Jews once made up 11% of Ukraine, but virtually none are left in the country. And for good reason: Antisemitism is still alive.

The Ukrainian Orthodox Church did not condemn the Holocaust. It was, however, largely represented at the Babi Yar ceremony. Its dignitaries, dressed in black or gold and glittering in the sun, were as numerous as the rabbis.

Standing side by side, I thought for a second that they would pray together. According to Hasidic tradition, there is only one day each year when our prayers reach the sky — provided they are strong enough to pry open the Lord’s doors. This day is Yom Kippur. And this is precisely the day on which the Jews from Kiev were assassinated.

But here we are, 65 years later, facing God. The representatives of the Orthodox, Catholic and Jewish religions are still divided. In a rivalry. After a short prayer by Ukraine’s grand rabbi, the Orthodox Church leaders took over. Their prayers, their songs, moved us; their voices were beautiful. More than a half-hour without naming the Jews nor Babi Yar. Claude Lanzmann, the director of the movie “Shoah,” was so outraged, he left. I saw the small Orthodox priests congratulate each other, staring with some distaste at the group of rabbis in their tight black frock coats.

Suddenly a shiver passed through the crowd. A voice arose. Surprising. In front of the microphone, against the backdrop of the imposing granite monument, a frail man, New York Cantor Yitzchak Meir Helfgot, started reciting the Kaddish. I could see the utter surprise on the faces of the Orthodox Church bards. Which then turned to admiration. One of them even applauded. For 15 minutes, Helfgot, with the choir from the Moscow synagogue, conveyed a Jewish presence to this place. In this musical competition, the Jews won. They paid dearly.

Was this enough to open the sky?






Find us on Facebook!
  • Can animals suffer from PTSD?
  • Is anti-Zionism the new anti-Semitism?
  • "I thought I was the only Jew on a Harley Davidson, but I was wrong." — Gil Paul, member of the Hillel's Angels. http://jd.fo/g4cjH
  • “This is a dangerous region, even for people who don’t live there and say, merely express the mildest of concern about the humanitarian tragedy of civilians who have nothing to do with the warring factions, only to catch a rash of *** (bleeped) from everyone who went to your bar mitzvah! Statute of limitations! Look, a $50 savings bond does not buy you a lifetime of criticism.”
  • That sound you hear? That's your childhood going up in smoke.
  • "My husband has been offered a terrific new job in a decent-sized Midwestern city. This is mostly great, except for the fact that we will have to leave our beloved NYC, where one can feel Jewish without trying very hard. He is half-Jewish and was raised with a fair amount of Judaism and respect for our tradition though ultimately he doesn’t feel Jewish in that Larry David sort of way like I do. So, he thinks I am nuts for hesitating to move to this new essentially Jew-less city. Oh, did I mention I am pregnant? Seesaw, this concern of mine is real, right? There is something to being surrounded by Jews, no? What should we do?"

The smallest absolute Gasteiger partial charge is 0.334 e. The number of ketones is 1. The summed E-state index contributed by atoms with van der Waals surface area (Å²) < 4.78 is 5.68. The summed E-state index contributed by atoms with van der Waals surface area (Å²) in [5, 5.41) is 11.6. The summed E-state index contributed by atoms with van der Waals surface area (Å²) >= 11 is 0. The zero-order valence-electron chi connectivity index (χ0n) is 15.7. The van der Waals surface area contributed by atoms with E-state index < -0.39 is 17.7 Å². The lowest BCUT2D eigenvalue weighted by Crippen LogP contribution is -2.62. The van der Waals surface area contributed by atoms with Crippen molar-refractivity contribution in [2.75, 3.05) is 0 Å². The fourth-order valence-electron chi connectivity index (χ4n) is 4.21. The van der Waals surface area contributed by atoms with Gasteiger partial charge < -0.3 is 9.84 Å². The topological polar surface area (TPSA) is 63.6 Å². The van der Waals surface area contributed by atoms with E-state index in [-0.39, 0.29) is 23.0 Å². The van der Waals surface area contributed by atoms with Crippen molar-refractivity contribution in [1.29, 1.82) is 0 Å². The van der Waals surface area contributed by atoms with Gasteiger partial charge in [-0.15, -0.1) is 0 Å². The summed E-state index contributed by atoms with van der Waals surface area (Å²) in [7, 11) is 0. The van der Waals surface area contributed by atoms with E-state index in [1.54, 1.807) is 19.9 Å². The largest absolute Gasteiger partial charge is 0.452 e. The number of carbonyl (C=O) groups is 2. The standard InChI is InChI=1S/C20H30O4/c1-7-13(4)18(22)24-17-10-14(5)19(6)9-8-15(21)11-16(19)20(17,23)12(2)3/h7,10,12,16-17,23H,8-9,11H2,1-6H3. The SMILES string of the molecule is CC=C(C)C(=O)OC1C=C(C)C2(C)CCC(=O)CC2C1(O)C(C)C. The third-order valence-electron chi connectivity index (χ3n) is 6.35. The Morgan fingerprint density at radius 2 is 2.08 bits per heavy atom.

• "Orwell described the cliches of politics as 'packets of aspirin ready at the elbow.' Israel's 'right to defense' is a harder narcotic."
  • From Gene Simmons to Pink — Meet the Jews who rock:
  • The images, which have since been deleted, were captioned: “Israel is the last frontier of the free world."
  • As J Street backs Israel's operation in Gaza, does it risk losing grassroots support?
  • What Thomas Aquinas might say about #Hamas' tunnels:
  • The Jewish bachelorette has spoken.
  • "When it comes to Brenda Turtle, I ask you: What do you expect of a woman repressed all her life who suddenly finds herself free to explore? We can sit and pass judgment, especially when many of us just simply “got over” own sexual repression. But we are obliged to at least acknowledge that this problem is very, very real, and that complete gender segregation breeds sexual repression and unhealthy attitudes toward female sexuality."
  • "Everybody is proud of the resistance. No matter how many people, including myself, disapprove of or even hate Hamas and its ideology, every single person in Gaza is proud of the resistance." Part 2 of Walid Abuzaid's on-the-ground account of life in #Gaza:
  • After years in storage, Toronto’s iconic red-and-white "Sam the Record Man" sign, complete with spinning discs, will return to public view near its original downtown perch. The sign came to symbolize one of Canada’s most storied and successful Jewish family businesses.
  • from-cache

Would you like to receive updates about new stories?




















We will not share your e-mail address or other personal information.

Already subscribed? Manage your subscription.